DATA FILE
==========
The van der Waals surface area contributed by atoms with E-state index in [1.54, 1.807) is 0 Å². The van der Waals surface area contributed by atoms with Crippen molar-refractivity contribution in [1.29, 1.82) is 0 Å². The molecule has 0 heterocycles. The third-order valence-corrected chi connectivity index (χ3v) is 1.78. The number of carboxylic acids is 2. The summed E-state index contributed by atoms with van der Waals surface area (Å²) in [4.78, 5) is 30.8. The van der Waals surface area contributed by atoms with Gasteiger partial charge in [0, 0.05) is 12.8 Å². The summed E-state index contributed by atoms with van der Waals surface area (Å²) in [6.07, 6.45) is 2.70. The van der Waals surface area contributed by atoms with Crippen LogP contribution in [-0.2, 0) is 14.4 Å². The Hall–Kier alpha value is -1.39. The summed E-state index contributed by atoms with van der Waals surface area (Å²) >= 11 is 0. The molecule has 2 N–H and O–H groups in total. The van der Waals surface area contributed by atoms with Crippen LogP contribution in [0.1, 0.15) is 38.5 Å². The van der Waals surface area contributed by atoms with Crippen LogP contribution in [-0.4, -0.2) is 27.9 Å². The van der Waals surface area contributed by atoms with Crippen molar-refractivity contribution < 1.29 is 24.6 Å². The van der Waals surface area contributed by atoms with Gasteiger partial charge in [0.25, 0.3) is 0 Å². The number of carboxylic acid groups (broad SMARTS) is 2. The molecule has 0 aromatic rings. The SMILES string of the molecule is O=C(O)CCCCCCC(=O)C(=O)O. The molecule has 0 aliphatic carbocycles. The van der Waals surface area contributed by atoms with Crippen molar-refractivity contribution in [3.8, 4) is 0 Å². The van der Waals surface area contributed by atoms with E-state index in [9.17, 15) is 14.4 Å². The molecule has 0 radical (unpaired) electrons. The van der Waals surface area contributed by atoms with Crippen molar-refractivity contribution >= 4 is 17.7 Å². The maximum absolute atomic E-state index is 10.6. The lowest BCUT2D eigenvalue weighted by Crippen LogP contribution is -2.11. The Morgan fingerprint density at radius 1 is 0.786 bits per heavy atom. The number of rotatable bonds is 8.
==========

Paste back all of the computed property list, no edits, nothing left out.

The van der Waals surface area contributed by atoms with E-state index in [1.54, 1.807) is 0 Å². The van der Waals surface area contributed by atoms with Crippen molar-refractivity contribution in [1.29, 1.82) is 0 Å². The molecule has 0 heterocycles. The third-order valence-corrected chi connectivity index (χ3v) is 1.78. The number of carboxylic acids is 2. The summed E-state index contributed by atoms with van der Waals surface area (Å²) in [4.78, 5) is 30.8. The van der Waals surface area contributed by atoms with Gasteiger partial charge in [0, 0.05) is 12.8 Å². The summed E-state index contributed by atoms with van der Waals surface area (Å²) in [6.07, 6.45) is 2.70. The van der Waals surface area contributed by atoms with Crippen LogP contribution in [-0.2, 0) is 14.4 Å². The Hall–Kier alpha value is -1.39. The summed E-state index contributed by atoms with van der Waals surface area (Å²) >= 11 is 0. The molecule has 2 N–H and O–H groups in total. The van der Waals surface area contributed by atoms with Crippen LogP contribution in [0.1, 0.15) is 38.5 Å². The van der Waals surface area contributed by atoms with Crippen LogP contribution in [-0.4, -0.2) is 27.9 Å². The van der Waals surface area contributed by atoms with Crippen molar-refractivity contribution < 1.29 is 24.6 Å². The van der Waals surface area contributed by atoms with Gasteiger partial charge in [0.25, 0.3) is 0 Å². The number of carboxylic acid groups (broad SMARTS) is 2. The molecule has 0 aromatic rings. The SMILES string of the molecule is O=C(O)CCCCCCC(=O)C(=O)O. The molecule has 0 aliphatic carbocycles. The van der Waals surface area contributed by atoms with Crippen molar-refractivity contribution in [3.8, 4) is 0 Å². The van der Waals surface area contributed by atoms with E-state index in [9.17, 15) is 14.4 Å². The molecule has 0 radical (unpaired) electrons. The van der Waals surface area contributed by atoms with Crippen molar-refractivity contribution >= 4 is 17.7 Å². The maximum absolute atomic E-state index is 10.6. The lowest BCUT2D eigenvalue weighted by Crippen LogP contribution is -2.11. The Morgan fingerprint density at radius 1 is 0.786 bits per heavy atom. The number of rotatable bonds is 8.